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Dysarthria means difficulty producing speech sounds.

Dysarthria is caused by a weakness of muscles of the face, lips, tongue, jaw, voice box and muscles of breathing.

  • Dysarthria reduces the ability of the speech muscles to perform adequately.
  • Each dysarthria can be different.
  • Speech may be difficult, but the ability to understand will be good, and intelligence remains unharmed.
  • Dysarthria can co-occur with other communication impairments in which understanding, reading, writing and thinking may be difficult.
  • People with dysarthria may not notice when their speech is unclear.
  • A person with severe dysarthria may have little or no understandable speech.
  • Some people will be able to communicate by writing or other communication aids.

Download our patient leaflet.


Dysarthria can look like this

  • Slurred or unintelligible speech
  • Speech is too fast, too slow or too quiet
  • Running out of breath when speaking
  • A voice which sounds harsh, strained or breathy
  • Changes in pitch causing the speaker to sound ‘monotonous’
  • Drooling of saliva and difficulty swallowing due to muscle weakness


How to get the most from your speech

  • Ensure you are sitting in a good, upright position
  • Face the listener, speak slowly and pause frequently
  • Over-articulate sounds and syllables. Focus finishing the ends of words.
  • Emphasize key words rather than using sentences
  • Re-phrase if necessary
  • Do not shout as this uses precious energy for speech
  • Use short phrases or sentences so that you do not run out of breath
  • When tired, keep speech to a minimum
  • Supplement speech by an alphabet chart, gesture, drawing, writing.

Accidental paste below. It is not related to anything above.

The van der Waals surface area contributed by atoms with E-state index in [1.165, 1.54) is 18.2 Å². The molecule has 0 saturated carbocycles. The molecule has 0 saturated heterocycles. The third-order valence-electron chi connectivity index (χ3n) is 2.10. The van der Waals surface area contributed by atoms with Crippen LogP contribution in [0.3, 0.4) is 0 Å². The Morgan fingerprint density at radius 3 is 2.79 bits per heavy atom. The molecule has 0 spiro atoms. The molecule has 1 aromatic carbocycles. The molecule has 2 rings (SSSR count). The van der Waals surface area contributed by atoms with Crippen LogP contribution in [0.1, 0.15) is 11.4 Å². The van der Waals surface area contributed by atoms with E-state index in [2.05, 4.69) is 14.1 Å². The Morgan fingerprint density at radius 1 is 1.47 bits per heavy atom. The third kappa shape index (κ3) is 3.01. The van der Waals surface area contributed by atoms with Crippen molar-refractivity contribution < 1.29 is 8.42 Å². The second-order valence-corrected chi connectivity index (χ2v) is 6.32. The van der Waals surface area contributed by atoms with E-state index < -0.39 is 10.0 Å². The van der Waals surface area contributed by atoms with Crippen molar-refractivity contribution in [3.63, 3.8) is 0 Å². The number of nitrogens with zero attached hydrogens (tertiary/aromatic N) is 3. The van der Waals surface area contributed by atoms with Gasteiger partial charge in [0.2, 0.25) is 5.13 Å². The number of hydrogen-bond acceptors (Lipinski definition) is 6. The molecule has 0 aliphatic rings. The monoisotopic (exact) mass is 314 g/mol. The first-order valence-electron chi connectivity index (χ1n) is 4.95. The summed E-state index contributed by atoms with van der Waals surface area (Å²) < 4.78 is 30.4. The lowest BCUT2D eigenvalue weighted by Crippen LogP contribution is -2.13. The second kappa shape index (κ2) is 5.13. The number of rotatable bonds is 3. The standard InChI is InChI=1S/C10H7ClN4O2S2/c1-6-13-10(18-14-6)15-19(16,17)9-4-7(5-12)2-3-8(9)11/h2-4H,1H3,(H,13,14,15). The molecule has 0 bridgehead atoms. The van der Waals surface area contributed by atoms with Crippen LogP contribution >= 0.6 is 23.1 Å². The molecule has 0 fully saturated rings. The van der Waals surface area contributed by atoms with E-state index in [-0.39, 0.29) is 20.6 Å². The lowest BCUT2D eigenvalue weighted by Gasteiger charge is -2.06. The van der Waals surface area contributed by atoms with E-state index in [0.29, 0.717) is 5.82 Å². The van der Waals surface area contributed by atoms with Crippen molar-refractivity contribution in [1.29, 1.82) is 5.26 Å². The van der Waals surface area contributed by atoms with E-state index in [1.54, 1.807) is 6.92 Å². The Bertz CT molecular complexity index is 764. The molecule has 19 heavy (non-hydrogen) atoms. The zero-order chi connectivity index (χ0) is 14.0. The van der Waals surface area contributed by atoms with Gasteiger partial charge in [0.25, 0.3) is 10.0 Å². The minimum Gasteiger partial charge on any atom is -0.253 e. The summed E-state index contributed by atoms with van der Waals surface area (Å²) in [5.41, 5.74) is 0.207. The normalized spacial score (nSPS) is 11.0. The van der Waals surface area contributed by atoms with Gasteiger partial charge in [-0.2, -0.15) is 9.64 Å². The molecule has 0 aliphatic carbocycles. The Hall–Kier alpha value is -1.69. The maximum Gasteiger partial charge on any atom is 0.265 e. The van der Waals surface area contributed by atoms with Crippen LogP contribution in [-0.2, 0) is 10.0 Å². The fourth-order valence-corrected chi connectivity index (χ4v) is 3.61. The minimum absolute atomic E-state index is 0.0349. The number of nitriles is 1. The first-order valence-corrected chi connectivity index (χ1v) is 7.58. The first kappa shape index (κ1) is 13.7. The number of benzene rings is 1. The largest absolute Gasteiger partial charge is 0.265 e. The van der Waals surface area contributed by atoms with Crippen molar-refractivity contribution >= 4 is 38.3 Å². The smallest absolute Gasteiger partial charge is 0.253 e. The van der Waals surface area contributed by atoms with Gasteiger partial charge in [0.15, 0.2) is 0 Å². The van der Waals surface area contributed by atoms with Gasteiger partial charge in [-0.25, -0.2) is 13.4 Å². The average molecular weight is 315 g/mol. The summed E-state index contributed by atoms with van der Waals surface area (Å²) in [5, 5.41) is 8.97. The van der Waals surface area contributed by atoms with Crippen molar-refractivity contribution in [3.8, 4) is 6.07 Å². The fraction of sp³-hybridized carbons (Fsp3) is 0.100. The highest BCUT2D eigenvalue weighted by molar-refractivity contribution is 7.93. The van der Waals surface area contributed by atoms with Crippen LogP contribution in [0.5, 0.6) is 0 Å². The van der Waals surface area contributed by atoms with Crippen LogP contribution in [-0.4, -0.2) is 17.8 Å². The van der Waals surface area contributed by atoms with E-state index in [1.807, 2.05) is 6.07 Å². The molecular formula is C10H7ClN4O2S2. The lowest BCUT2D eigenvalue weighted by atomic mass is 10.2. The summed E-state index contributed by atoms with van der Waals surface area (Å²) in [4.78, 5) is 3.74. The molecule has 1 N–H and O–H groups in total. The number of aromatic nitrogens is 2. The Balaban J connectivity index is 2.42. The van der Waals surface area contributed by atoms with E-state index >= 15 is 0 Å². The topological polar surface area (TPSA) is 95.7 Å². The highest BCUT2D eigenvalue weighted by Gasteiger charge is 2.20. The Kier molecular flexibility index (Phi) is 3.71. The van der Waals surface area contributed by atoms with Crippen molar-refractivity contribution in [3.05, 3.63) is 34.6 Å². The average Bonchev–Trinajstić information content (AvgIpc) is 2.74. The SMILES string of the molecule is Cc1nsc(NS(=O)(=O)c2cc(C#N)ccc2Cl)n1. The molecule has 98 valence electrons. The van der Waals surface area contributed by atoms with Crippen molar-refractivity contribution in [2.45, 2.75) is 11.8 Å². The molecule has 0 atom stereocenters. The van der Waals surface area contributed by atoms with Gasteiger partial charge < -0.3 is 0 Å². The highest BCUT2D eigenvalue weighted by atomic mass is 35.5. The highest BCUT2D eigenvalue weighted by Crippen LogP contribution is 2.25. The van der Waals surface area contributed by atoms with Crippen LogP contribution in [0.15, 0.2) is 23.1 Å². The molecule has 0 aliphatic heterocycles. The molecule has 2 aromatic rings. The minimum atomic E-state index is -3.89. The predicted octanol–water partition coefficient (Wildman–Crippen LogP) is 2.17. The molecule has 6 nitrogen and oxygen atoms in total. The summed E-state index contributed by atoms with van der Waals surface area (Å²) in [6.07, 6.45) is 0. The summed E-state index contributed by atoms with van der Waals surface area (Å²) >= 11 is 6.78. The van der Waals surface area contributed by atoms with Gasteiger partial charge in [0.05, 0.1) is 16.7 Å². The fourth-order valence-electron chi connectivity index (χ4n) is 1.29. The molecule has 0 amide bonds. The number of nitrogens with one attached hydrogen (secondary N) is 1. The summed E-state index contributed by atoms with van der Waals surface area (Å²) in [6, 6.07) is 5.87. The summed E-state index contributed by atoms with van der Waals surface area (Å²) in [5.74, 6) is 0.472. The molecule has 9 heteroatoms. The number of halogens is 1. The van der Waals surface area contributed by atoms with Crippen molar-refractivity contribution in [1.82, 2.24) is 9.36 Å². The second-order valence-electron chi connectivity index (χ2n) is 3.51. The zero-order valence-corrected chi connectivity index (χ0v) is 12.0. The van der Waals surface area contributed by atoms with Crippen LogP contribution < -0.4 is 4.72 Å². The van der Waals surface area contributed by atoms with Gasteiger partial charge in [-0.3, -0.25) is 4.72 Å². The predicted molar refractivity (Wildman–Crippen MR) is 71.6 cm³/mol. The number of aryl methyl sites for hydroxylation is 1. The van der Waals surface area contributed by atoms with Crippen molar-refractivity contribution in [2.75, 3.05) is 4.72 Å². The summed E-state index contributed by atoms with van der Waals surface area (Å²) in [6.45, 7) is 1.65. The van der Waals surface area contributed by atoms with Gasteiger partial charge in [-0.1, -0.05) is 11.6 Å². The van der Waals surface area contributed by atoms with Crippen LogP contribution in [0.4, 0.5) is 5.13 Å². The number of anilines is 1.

How the listener can help

  • Ensure the surroundings are quiet and free from distractions.
  • Be patient and tolerant. Give positive feedback when you have understood. Give the person time to talk.
  • Repeat back the part of the message you have understood.
  • Maintain close eye contact so you can watch the speaker’s facial expression and make effort to listen carefully.
  • Do not ask for complex answers. It will make the speaker tired.
  • Encourage all speech efforts and reminding the person to use their strategies.
  • Ensure there is a paper and pencil or alphabet chart to supplement speech.
  • If writing is unclear, use a list of words to be pointed to, or encourage drawing.
  • Help the person to read aloud slowly from a newspaper or magazine to practise speech.
  • Do not pretend you have understood if you have not.


The speaker can become upset or frustrated.

  • Remind the person that their speech will be worse when tired, upset or unwell. This is the time to rest.


Strategies to increase clarity of speech

  • Slow - do not rush while speaking.
  • Loud - try to increase your volume but do not shout.
  • Over-emphasise - try to over-emphasise key words.
  • Pause - make sure you pause in between each word.


If you require any more information, go to the Stroke Association website: www.stroke.org.uk


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